Somewhat more than a year ago, when speaking to the Upper Wharfedale Field Society, I invited Members to visit Airton Meeting House. Sadly it is not yet been possible to do this. Neither was it possible to celebrate in May 2020 Historic England’s redesignating the building, its external stone bench and the archway leading into the Meeting House yard as grade II* in recognition of its national significance. Particularly mentioned as a reason for the upgrading is the interior woodwork. Also in May 2020, Roots of Radicalism in the Yorkshire Dales was published, giving detailed information about local Quakerism and its antecedents.
Successful efforts to obscure its original purpose have left uncertainties about the origins of the Airton Meeting House. It was built in about 1610, most probably by Josias Lambert, father of the future Major General John Lambert, as a semi-clandestine meeting place for unknown dissenting worshippers who may have identified themselves as Seekers. George Fox probably preached here in 1652. Since then it has been used for Quaker meetings for worship. It is both one of the oldest Dissenters’ places of worship in Britain and one of the earliest Quaker meeting houses. Although constructed to resemble a vernacular stone barn, the absence of a door facing onto the street, concealed entrance in what should be the building’s rear face and exterior stone bench indicate that its intended purpose has always been that of an assembly hall. The building and burial ground were purchased from the Major General’s family in 1700 by William and Alice Ellis, who endowed it to Quaker trustees.
In the early 17th century, the building had a single room, stone-slated roof, and suspended wood floor. Probably it had bare stone walls and no ceiling. There were a door and small windows only on the building’s concealed south side. Although it was constructed as a meeting place for people, Gervais Benson, writing in about 1658, described it as resembling “a barn in a field” where he preached to assembled Quakers.
In 1697, William Ellis, a master linen weaver who lived in Airton, wrote that “a few years previously” he had refurbished the Airton Meeting House. An oak partition wall with drop shutters was installed, separating the building into large and small meeting rooms. The main room was given oak wainscotting and a raised bench constructed along its west wall. A small window was inserted high up in the north wall. His recently widowed wife, Alice, had more extensive work done in 1710: the Meeting House roof was raised to match the height of the adjacent re-built cottage, two fireplaces were added, the south-facing windows were enlarged and a gallery inserted reusing some of the original heavy oak floor boards. Remnants of the earliest lime plaster show that the lower walls were painted manganese dioxide red, the gallery walls dull yellow ochre. The present limewashed pink walls are a toned-down reference to the earlier dark red.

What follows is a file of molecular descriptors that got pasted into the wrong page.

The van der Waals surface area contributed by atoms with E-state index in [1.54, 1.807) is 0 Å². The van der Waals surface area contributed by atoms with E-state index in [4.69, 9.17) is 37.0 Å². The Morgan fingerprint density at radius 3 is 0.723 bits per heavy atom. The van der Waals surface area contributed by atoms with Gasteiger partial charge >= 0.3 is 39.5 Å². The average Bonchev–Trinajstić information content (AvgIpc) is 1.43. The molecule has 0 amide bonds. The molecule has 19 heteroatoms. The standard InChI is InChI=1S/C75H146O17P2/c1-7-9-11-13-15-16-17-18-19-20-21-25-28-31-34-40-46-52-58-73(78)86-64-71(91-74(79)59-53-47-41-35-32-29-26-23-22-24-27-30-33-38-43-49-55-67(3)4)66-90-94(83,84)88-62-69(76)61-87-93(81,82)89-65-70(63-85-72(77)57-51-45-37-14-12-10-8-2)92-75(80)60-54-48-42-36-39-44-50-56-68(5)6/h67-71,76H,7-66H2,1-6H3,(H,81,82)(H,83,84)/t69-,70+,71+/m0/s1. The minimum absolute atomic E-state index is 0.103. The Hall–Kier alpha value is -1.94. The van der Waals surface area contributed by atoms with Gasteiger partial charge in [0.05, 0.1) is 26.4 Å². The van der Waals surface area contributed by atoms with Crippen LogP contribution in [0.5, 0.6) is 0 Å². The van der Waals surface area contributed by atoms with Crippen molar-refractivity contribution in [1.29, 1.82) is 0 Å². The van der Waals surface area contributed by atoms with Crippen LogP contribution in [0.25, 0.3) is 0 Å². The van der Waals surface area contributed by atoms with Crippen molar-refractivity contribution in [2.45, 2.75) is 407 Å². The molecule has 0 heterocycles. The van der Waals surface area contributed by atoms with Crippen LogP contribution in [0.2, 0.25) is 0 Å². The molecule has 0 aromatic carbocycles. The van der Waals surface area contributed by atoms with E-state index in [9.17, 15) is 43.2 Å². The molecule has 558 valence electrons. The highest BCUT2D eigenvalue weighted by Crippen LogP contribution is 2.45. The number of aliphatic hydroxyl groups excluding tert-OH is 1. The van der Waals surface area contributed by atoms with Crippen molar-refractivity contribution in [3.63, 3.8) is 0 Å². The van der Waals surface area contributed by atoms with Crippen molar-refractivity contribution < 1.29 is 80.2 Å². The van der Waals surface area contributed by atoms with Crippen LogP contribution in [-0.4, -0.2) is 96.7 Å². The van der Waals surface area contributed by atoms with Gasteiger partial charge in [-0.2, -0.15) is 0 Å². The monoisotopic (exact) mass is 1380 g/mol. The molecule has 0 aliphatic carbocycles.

Sometime in the eighteenth century, oak wainscotting on the north and south walls was replaced with pine. The old oak was used to re-front the gallery above the hanging shutters and the gallery stairs were rebuilt and boxed in. Since then, the Meeting House has experienced several phases of neglect and renewal. People who knew the building shortly after WWII have described it as having greater unity of appearance than it does now, with polished woodwork and little colour differentiation between the age-darkened pine and the oak fittings. This changed in the early 1950s, when the floors were creosoted and all the woodwork including the seventeenth-century oak prepared with a dense white filler before being covered with hard, shiny grey paint. Then and subsequently some floor boards were replaced and woodwork repaired with little attempt to match new to old.
By the start of the twenty-first century, the Meeting House was semi-derelict and partly unroofed. When major structural repairs were completed in 2007-2008, it was found that, had neglect been allowed to continue, the building could have been lost. Among other faults, the bases of posts supporting the gallery and some structural timbers and floorboards had rotted away and there were major cracks in several walls. As well as restoring the building, inappropriate paint was removed from the woodwork. Regrettably, this resulted in disparities between the acid-bleached pine and darkened oak, which is further marred by remnant blotches of paint and filler. We are initiating a fundraising campaign to enable us to better conserve all the wood fixtures and to complete additional conservation works and repairs which a recent survey has shown to be necessary.
There is little to say about the furniture in the Meeting House. A mid-20th-century Resident Warden wrote in his memoirs that the benches, which mostly derive from a 19th-century Sunday school, were sometimes referred to as “bum numbers”; more recently they have been described as “notoriously uncomfortable”. If we can raise sufficient funds to do so, they will be replaced by more comfortable seating.
Should anyone reading this article want to purchase a copy of the book, Roots of Radicalism, mentioned at the start of this article, or be willing to assist with fundraising, able to donate towards the costs of conservation works to the Meeting House, or want more information, please email Laurel Phillipson (email@example.com ) using “Attn: Laurel Phillipson” as the subject heading.
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